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I would like to create an <iframe> on the page, but then add the src later. If I make an iframe without an src attribute, then it loads the current page in some browsers. What is the correct value to set for the src so that it just loads a blank iframe?

The answers I've seen are:

  • about:blank
  • javascript:false
  • javascript:void(0)
  • javascript:"";
  • url to a blank page

Is there a clear winner? If not, what are the tradeoffs?

I'd like to not have mixed content warnings for HTTPS urls, nor any back-button, history, or reload weirdness in all browsers from IE6 onward.

share|improve this question
possible duplicate of iFrame src something other than javascript:false but same effect – Pekka 웃 Nov 26 '10 at 10:51
You could create the iframe at the moment you have the src available, to avoid this issue. Would that work? – Ioannis Karadimas Nov 26 '10 at 10:52
That question was asking for prettier way to write "javascript:false". I don't care how ugly the line is, I want the functionality. And the accepted answer was a url to a blank page which pays an HTTP round-trip which seems worse than being able to avoid that. – Paul Tarjan Nov 26 '10 at 10:54
@Ioannis no, it is a long story, but assume I need the iframe on the page, then the url will be populated later. – Paul Tarjan Nov 26 '10 at 10:55
up vote 6 down vote accepted

Standard approach when creating an "empty" iframe (as an iframe shim, for example), is to set the src as javascript:false;. This is the method used by most of the JavaScript libraries that create iframe shims for you (e.g. YUI's Overlay).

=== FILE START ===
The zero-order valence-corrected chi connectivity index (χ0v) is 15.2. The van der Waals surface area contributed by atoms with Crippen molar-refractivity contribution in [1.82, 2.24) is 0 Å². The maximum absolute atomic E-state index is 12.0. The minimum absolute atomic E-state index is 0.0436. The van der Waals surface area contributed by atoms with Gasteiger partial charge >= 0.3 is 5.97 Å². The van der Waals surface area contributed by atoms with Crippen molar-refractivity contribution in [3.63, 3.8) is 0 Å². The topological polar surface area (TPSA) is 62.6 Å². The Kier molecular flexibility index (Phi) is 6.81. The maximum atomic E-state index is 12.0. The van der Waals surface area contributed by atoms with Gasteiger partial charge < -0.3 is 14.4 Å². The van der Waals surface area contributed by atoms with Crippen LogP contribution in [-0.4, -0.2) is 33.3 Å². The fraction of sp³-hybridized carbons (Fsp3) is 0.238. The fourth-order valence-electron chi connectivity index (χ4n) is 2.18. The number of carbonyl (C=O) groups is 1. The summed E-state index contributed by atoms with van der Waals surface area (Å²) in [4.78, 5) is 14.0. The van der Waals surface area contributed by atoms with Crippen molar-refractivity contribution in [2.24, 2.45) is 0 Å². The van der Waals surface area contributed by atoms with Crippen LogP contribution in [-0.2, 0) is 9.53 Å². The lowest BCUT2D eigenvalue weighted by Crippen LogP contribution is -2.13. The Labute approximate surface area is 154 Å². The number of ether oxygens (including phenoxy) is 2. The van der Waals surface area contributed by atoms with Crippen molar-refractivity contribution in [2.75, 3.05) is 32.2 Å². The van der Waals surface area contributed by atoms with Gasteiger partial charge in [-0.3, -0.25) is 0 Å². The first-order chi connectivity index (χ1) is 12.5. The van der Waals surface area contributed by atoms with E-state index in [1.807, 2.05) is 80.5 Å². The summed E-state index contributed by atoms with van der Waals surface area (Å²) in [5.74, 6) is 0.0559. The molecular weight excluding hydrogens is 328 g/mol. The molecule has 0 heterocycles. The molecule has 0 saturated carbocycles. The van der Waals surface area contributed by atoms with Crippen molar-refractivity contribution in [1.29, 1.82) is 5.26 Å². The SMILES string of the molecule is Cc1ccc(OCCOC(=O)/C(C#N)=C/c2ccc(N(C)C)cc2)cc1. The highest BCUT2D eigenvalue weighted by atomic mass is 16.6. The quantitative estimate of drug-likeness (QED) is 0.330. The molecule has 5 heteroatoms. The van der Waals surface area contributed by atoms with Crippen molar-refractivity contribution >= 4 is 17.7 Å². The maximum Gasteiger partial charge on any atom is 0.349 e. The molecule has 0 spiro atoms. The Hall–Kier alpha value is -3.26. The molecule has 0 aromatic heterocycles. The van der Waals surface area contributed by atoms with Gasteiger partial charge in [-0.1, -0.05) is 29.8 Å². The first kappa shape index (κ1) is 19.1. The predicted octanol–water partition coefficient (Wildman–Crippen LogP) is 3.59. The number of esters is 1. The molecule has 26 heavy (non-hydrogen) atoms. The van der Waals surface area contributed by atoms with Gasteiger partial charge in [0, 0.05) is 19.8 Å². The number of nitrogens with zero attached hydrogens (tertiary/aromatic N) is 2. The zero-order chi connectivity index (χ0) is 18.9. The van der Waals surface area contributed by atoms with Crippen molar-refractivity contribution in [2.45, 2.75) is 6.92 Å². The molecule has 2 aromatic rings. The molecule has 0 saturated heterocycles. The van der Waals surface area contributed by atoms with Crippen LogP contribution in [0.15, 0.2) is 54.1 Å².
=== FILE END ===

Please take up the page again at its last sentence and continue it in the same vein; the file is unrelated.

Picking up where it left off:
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And then we will see "false" in Ie10... – gaRex Aug 8 '13 at 11:40
Yes, in IE9-10 iframe writes text "javascript:false;". In this case it's better to check and use src="" if not IE or if IE > 9. For IE9 - well, bad luck. PS "javascript:'';" works everywhere but calls onload twice in some browsers. – rgripper Jun 23 '14 at 8:42
This may work in all browsers but will break if a website does not allow inline javascript in their Content-Security-Policy header. Therefore please don't use this in scripts that you expect other parties to include in their sites. – Leigh McCulloch Oct 30 '14 at 17:51

Not sure if all browsers support "about:blank", so I'd just go with your own blank page then.

Another idea: Why not add the whole iframe using javascript instead of just the src?

share|improve this answer
+1 the second paragraph sounds like the best idea! – Pekka 웃 Nov 26 '10 at 10:57
For your first answer, that pays an unnecessary HTTP round trip, which seems sub-optimal. – Paul Tarjan Nov 26 '10 at 10:58
@Paul but the second answer is spot on if you're planning to populate the iframe using js – Pekka 웃 Nov 26 '10 at 10:59
For your second answer, I'm populating the iframe with form submit. So I want the iframe on the page, and then the <form> sets the src. – Paul Tarjan Nov 26 '10 at 10:59

What about

share|improve this answer
Tested in IE7,8(+quirks mode), FF3.6, Opera 10.63, Safari 5, Chrome 7.0.x - About:blank presents the most consistent behavior. – Ioannis Karadimas Nov 26 '10 at 11:08
It's not part of a standard though so, like javascript:, you can't rely on every client interpreting it correctly – Pekka 웃 Nov 26 '10 at 11:09
Mostly good testing. Still missing IE 6, FF 3, Safari 4, Chrome 5 and Chrome 6. And could OS matter here? – Paul Tarjan Nov 26 '10 at 11:25
@Pekka: You're probably right. – Ioannis Karadimas Nov 26 '10 at 11:37
What about Konqueror, @IoannisKaradimas? My point is, if it's not in the standard, you can't assume that every user will see it correctly. – Dan Jan 13 '13 at 22:45